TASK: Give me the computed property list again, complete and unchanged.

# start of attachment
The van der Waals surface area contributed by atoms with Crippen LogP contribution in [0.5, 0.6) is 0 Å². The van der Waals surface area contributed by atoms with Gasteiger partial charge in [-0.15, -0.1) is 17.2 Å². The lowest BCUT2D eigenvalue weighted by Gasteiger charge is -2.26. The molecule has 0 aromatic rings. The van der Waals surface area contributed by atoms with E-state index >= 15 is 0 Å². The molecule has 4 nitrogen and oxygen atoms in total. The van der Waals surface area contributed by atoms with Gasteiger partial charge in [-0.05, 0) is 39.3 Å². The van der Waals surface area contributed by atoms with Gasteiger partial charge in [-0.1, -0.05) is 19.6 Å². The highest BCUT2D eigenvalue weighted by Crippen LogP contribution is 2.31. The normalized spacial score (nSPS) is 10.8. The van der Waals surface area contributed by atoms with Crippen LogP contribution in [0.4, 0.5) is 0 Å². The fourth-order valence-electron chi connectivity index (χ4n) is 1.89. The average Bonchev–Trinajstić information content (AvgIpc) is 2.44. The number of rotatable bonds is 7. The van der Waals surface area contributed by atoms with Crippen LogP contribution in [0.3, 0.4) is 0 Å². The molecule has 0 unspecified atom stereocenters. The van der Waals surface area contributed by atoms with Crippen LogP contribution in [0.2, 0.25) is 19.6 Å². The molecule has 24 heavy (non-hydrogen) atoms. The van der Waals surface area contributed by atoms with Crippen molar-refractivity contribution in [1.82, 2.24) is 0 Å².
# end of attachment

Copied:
The van der Waals surface area contributed by atoms with Crippen LogP contribution in [0.5, 0.6) is 0 Å². The van der Waals surface area contributed by atoms with Gasteiger partial charge in [-0.15, -0.1) is 17.2 Å². The lowest BCUT2D eigenvalue weighted by Gasteiger charge is -2.26. The molecule has 0 aromatic rings. The van der Waals surface area contributed by atoms with E-state index >= 15 is 0 Å². The molecule has 4 nitrogen and oxygen atoms in total. The van der Waals surface area contributed by atoms with Gasteiger partial charge in [-0.05, 0) is 39.3 Å². The van der Waals surface area contributed by atoms with Gasteiger partial charge in [-0.1, -0.05) is 19.6 Å². The highest BCUT2D eigenvalue weighted by Crippen LogP contribution is 2.31. The normalized spacial score (nSPS) is 10.8. The van der Waals surface area contributed by atoms with Crippen LogP contribution in [0.4, 0.5) is 0 Å². The fourth-order valence-electron chi connectivity index (χ4n) is 1.89. The average Bonchev–Trinajstić information content (AvgIpc) is 2.44. The number of rotatable bonds is 7. The van der Waals surface area contributed by atoms with Crippen LogP contribution in [0.3, 0.4) is 0 Å². The molecule has 0 unspecified atom stereocenters. The van der Waals surface area contributed by atoms with Crippen LogP contribution in [0.2, 0.25) is 19.6 Å². The molecule has 24 heavy (non-hydrogen) atoms. The van der Waals surface area contributed by atoms with Crippen molar-refractivity contribution in [1.82, 2.24) is 0 Å².